The research, published in the British Trust for Ornithology (BTO) journal Bird Study, looked at the breeding populations of three species of large gull; Herring Gull (Larus argentatus), Great Black-backed Gull (Larus marinus) and Lesser Black-backed Gull (Larus fuscus) on the Hebridean island of Canna, and the relationship between these gull populations and the fall in the quantity of fish landed in the nearby harbour of Mallaig. Between 1985 and 2000 an annual average of 13,726 tonnes of fish was landed in Mallaig. However, between 2007 and 2014 this had fallen to 4,456 tonnes.
Despite a steady rise in the manufacture and release of synthetic chemicals, research on the ecological effects of pharmaceuticals, pesticides, and industrial chemicals is severely lacking. This blind spot undermines efforts to address global change and achieve sustainability goals. So reports a new study in Frontiers in Ecology and the Environment. Emma J. Rosi , a freshwater ecologist at the Cary Institute and a co-author on the paper, explains, "To date, global change assessments have ignored synthetic chemical pollution.
Wetlands constitute an important natural resource that is overlooked by many of us. When people think of wetlands, they tend to picture unpleasant landscapes, mosquitoes and strange smells, but they don’t see the handful of benefits these habitats provide for the ecosystem as a whole. These natural benefits often are translated into economic goods. When we look into all of the great things wetlands do for us, it is hard to deny that we can’t do without them. Wetlands play a key role in regulating water quality and availability in certain areas.
"Dead or dying herring found on shore should not be collected, consumed or used by the public for any reason, as a variety of factors could affect the food safety of fish, such as toxins, diseases or environmental contaminants", warned the Canadian Food Inspection Agency and the Department of Fisheries and Oceans in a statement. Officials are now testing for pesticide content and checking water oxygen levels, in hopes of getting to the bottom of the situation.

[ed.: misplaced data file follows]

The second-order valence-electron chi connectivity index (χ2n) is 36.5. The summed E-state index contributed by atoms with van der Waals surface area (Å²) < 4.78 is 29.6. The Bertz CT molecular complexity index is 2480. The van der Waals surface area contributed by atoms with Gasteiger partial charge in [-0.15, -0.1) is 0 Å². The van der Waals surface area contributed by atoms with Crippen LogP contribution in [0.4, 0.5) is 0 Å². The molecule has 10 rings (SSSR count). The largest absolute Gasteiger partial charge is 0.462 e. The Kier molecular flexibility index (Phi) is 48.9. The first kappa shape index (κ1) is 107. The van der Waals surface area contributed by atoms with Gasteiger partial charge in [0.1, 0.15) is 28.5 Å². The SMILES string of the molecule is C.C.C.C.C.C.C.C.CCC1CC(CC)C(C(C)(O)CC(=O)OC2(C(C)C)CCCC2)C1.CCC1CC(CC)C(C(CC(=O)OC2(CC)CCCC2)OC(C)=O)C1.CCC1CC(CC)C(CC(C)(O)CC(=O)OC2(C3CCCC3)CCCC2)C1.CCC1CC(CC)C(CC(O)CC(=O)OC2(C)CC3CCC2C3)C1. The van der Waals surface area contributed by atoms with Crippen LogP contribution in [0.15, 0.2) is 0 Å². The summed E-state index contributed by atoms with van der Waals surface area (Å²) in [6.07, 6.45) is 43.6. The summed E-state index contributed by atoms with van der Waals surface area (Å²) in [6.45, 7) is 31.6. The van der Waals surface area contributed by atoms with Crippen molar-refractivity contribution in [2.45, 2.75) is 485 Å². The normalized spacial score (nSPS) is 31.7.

Eine erschreckende Bilanz hat unlängst NRW-Landesumweltminister Johannes Remmel vorgelegt: Rund 44 Prozent unserer heimischen Tier- und Pflanzenarten sind mittlerweile in ihrem Bestand gefährdet und haben somit einen unrühmlichen Platz auf der Roten Liste ergattert. Und am Niederrhein? Leider ist auch hier das Ergebnis katastrophal. Selbst in den meisten Schutzgebieten geht der Artenschwund signifikant weiter. Insbesondere auf landwirtschaftlich genutzten Flächen ist die Artenvielfalt in den letzten Jahren rapide zurückgegangen.
The World Wildlife Fund has released its 2015 Living Blue Planet Report, and it’s not looking good. The report tracks 5,829 populations of 1,234 mammal, bird, reptile, and fish species, which the Zoological Society of London then analyzed using “a marine living planet index.” The report’s most harrowing finding is that, between 1970 and 2012, the world’s marine vertebrate population declined by 49 percent. Just as troubling, however, is the rapid disappearance of their habitats. The remaining animals have fewer places to live, prosper, and breed.
The Caribbean's island geography makes it a highly biodiverse region. It is home to approximately 6,500 plant, 150 bird, 470 reptile, 40 mammal, 170 amphibian and 65 fish species not found anywhere else in the world. The global wildlife trafficking crisis threatens many of these species, which are used, often illegally, as pets, medicine, food, jewellery, clothing, souvenirs and household decorations.
In her recent Environmental Protection Report entitled Small Steps Forward, the Environmental Commissioner of Ontario, Dianne Saxe, called upon the government to put words into action to monitor biodiversity, combat wildlife declines, control invasive species, and follow through on better forest fire management. The large-scale loss of biodiversity is a crisis in Ontario and around the world. Ontario's most "at risk" species are snakes, turtles and freshwater mussels. However, many freshwater fishes, birds and mammals are also experiencing alarming declines.
The widespread adoption and use of neonicotinoid compounds originally considered to be environmentally benign can now potentially be considered to be an environmental catastrophe. While the generational development and production of neonicotinoids has focused on making these insecticides more potent to their target organisms at very small dosages, their adverse environmental consequences have largely remained overlooked. Imidacloprid was the first generation neonicotinoid to receive widespread attention for its environmental consequences.
De globale biodiversiteit zal in 2020 met 67% gekelderd zijn tegenover 1970, als de huidige trend zich voortzet. Dat zegt de nieuwe editie van het Living Planet Report (LPR) van WWF, dat vandaag werd voorgesteld in het Natuurhistorisch Museum in Brussel. Het rapport toont aan hoe de mens de aarde aan het overrompelen is op een nooit geziene manier in de geschiedenis van onze planeet. Mondiale populaties van vissen, vogels, zoogdieren, amfibieën en reptielen zijn nu teruggevallen met 58% tussen 1970 en 2012. We zijn getuige van een 6e massa-extinctie in wording.